Dental care in cats involves both oral hygiene involving brushing the teeth as well as dental care diets which help prevent the accumulation of plaque and tartar. Once plaque and tartar have formed, it must be removed under anesthesia and then the teeth are polished to prevent adherence of more plaque. After that, it is important to continue oral care and dental diets, otherwise, plaque and tartar will quickly reform. The possible sequelae of plaque and tartar are gum disease and potentially feline cavities called FORL.

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What is involved in a dental cleaning procedure?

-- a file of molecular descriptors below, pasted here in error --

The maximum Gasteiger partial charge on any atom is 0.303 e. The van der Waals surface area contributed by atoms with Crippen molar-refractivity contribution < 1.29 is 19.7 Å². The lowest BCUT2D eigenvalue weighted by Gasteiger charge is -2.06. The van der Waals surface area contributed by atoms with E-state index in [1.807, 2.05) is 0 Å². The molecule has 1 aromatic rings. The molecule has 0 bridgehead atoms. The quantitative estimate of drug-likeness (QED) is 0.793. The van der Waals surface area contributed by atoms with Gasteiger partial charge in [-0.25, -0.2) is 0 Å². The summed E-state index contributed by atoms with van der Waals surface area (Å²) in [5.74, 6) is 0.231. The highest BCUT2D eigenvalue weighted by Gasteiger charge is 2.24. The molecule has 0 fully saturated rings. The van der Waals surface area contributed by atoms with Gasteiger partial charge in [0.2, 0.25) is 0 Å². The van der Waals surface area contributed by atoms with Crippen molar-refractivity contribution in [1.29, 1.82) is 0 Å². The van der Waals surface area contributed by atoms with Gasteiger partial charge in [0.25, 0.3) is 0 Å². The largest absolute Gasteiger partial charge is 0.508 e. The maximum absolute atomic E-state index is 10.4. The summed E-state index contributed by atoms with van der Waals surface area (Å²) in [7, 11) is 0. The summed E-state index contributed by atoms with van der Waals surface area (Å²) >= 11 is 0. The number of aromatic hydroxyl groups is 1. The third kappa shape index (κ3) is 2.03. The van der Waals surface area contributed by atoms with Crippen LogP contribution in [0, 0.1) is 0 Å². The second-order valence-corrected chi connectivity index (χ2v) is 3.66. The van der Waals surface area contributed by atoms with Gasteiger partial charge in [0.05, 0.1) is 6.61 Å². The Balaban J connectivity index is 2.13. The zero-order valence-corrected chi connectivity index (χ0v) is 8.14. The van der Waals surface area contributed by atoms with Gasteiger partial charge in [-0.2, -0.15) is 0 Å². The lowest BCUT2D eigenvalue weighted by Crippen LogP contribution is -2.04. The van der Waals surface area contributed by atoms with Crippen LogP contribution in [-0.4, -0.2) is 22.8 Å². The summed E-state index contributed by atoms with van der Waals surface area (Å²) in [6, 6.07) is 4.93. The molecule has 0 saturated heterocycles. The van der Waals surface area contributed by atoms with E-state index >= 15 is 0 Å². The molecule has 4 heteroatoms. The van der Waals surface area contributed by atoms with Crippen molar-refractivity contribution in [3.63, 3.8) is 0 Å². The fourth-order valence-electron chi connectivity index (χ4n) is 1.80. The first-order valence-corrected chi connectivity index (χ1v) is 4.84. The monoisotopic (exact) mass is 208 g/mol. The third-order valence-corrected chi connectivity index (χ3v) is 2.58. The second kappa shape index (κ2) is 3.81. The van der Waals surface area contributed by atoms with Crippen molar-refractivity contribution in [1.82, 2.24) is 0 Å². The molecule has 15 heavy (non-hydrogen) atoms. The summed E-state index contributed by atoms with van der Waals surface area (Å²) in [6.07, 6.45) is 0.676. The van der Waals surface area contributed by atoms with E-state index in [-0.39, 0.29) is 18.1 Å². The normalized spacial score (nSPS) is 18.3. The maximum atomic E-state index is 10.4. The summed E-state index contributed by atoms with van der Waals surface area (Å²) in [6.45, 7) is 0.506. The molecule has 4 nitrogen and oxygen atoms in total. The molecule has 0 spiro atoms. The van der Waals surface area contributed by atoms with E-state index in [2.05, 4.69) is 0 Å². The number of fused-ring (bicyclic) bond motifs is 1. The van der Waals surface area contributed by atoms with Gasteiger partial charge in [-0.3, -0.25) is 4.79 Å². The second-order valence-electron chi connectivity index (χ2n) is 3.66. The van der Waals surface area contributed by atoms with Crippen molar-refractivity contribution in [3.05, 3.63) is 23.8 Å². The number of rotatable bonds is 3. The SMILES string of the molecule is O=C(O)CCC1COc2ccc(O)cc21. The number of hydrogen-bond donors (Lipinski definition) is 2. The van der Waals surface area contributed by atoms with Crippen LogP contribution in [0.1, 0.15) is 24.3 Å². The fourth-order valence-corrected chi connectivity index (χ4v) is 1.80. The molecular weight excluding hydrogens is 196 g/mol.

Dental cleaning involves general anesthesia, the scaling and polishing of the teeth; exploration of any pockets in the gums and x-rays to ensure that there are no cavities or infected roots or teeth that have lost enough gum support that they should be removed. If teeth need to be removed, then the extraction sites are sutured. Pain medications are provided for several days along with a soft diet if there need to be extractions.

What are signs of dental problems in cats?

Dental problems can present as bad breath, trouble eating, eating on one side or complete appetite loss.

Are some feline breeds more susceptible than others?

Purebred cats seem to be susceptible to dental disease than others and especially at a younger age.

What is feline tooth resorption?

Feline tooth resorption is the process whereby the enamel can dissolve due to the accumulation of plaque and tartar and particular bacteria on the cat’s tooth. They are very painful lesions as the loss of enamel exposes the pulp cavity of the tooth which is very painful.

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